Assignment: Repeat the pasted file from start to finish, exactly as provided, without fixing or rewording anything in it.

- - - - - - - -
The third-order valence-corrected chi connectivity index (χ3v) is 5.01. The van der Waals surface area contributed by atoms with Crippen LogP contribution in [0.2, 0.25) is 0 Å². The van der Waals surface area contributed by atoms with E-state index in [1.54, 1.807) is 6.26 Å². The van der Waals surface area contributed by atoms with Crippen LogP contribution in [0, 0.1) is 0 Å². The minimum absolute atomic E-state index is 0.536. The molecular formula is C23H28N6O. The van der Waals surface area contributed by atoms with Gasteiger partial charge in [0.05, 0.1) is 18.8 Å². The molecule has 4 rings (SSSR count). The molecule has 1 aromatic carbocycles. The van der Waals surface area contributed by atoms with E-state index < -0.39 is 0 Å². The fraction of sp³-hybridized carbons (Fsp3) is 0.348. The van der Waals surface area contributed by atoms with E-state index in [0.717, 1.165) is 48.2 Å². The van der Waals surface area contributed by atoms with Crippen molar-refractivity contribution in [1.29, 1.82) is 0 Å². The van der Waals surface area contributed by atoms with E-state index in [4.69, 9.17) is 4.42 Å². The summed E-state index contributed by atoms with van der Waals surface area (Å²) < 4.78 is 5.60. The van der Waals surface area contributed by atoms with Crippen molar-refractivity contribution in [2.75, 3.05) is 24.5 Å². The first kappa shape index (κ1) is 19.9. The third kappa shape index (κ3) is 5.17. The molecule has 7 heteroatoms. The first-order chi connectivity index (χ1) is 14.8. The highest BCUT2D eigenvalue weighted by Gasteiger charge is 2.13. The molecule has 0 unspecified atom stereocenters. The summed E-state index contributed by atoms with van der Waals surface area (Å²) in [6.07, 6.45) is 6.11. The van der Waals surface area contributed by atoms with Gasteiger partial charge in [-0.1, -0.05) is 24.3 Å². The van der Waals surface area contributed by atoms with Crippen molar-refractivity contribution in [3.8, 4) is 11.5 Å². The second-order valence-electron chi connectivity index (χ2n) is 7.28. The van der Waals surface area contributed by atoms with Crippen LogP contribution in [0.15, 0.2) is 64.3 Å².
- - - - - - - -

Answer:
The third-order valence-corrected chi connectivity index (χ3v) is 5.01. The van der Waals surface area contributed by atoms with Crippen LogP contribution in [0.2, 0.25) is 0 Å². The van der Waals surface area contributed by atoms with E-state index in [1.54, 1.807) is 6.26 Å². The van der Waals surface area contributed by atoms with Crippen LogP contribution in [0, 0.1) is 0 Å². The minimum absolute atomic E-state index is 0.536. The molecular formula is C23H28N6O. The van der Waals surface area contributed by atoms with Gasteiger partial charge in [0.05, 0.1) is 18.8 Å². The molecule has 4 rings (SSSR count). The molecule has 1 aromatic carbocycles. The van der Waals surface area contributed by atoms with E-state index < -0.39 is 0 Å². The fraction of sp³-hybridized carbons (Fsp3) is 0.348. The van der Waals surface area contributed by atoms with E-state index in [0.717, 1.165) is 48.2 Å². The van der Waals surface area contributed by atoms with Crippen molar-refractivity contribution in [1.29, 1.82) is 0 Å². The van der Waals surface area contributed by atoms with E-state index in [4.69, 9.17) is 4.42 Å². The summed E-state index contributed by atoms with van der Waals surface area (Å²) < 4.78 is 5.60. The van der Waals surface area contributed by atoms with Crippen molar-refractivity contribution in [2.75, 3.05) is 24.5 Å². The first kappa shape index (κ1) is 19.9. The third kappa shape index (κ3) is 5.17. The molecule has 7 heteroatoms. The first-order chi connectivity index (χ1) is 14.8. The highest BCUT2D eigenvalue weighted by Gasteiger charge is 2.13. The molecule has 0 unspecified atom stereocenters. The summed E-state index contributed by atoms with van der Waals surface area (Å²) in [6.07, 6.45) is 6.11. The van der Waals surface area contributed by atoms with Gasteiger partial charge in [-0.1, -0.05) is 24.3 Å². The van der Waals surface area contributed by atoms with Crippen molar-refractivity contribution in [3.8, 4) is 11.5 Å². The second-order valence-electron chi connectivity index (χ2n) is 7.28. The van der Waals surface area contributed by atoms with Crippen LogP contribution in [0.15, 0.2) is 64.3 Å².